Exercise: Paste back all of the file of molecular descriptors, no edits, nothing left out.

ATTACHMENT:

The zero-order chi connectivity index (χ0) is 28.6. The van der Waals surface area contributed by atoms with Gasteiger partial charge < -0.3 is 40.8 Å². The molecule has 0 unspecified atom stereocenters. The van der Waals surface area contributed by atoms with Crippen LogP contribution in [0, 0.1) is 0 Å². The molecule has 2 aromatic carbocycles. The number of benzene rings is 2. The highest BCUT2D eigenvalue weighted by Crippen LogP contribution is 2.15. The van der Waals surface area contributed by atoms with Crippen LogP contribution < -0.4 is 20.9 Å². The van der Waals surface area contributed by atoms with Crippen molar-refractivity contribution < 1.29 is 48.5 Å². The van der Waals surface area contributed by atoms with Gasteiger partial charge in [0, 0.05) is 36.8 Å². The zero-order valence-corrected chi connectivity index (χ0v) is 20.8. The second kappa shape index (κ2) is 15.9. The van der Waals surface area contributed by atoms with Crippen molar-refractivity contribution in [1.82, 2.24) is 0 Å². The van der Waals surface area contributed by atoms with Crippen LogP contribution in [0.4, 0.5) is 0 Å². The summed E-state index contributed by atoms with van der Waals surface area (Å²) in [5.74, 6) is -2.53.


The zero-order chi connectivity index (χ0) is 28.6. The van der Waals surface area contributed by atoms with Gasteiger partial charge < -0.3 is 40.8 Å². The molecule has 0 unspecified atom stereocenters. The van der Waals surface area contributed by atoms with Crippen LogP contribution in [0, 0.1) is 0 Å². The molecule has 2 aromatic carbocycles. The number of benzene rings is 2. The highest BCUT2D eigenvalue weighted by Crippen LogP contribution is 2.15. The van der Waals surface area contributed by atoms with Crippen LogP contribution < -0.4 is 20.9 Å². The van der Waals surface area contributed by atoms with Crippen molar-refractivity contribution < 1.29 is 48.5 Å². The van der Waals surface area contributed by atoms with Gasteiger partial charge in [0, 0.05) is 36.8 Å². The zero-order valence-corrected chi connectivity index (χ0v) is 20.8. The second kappa shape index (κ2) is 15.9. The van der Waals surface area contributed by atoms with Crippen molar-refractivity contribution in [1.82, 2.24) is 0 Å². The van der Waals surface area contributed by atoms with Crippen LogP contribution in [0.4, 0.5) is 0 Å². The summed E-state index contributed by atoms with van der Waals surface area (Å²) in [5.74, 6) is -2.53.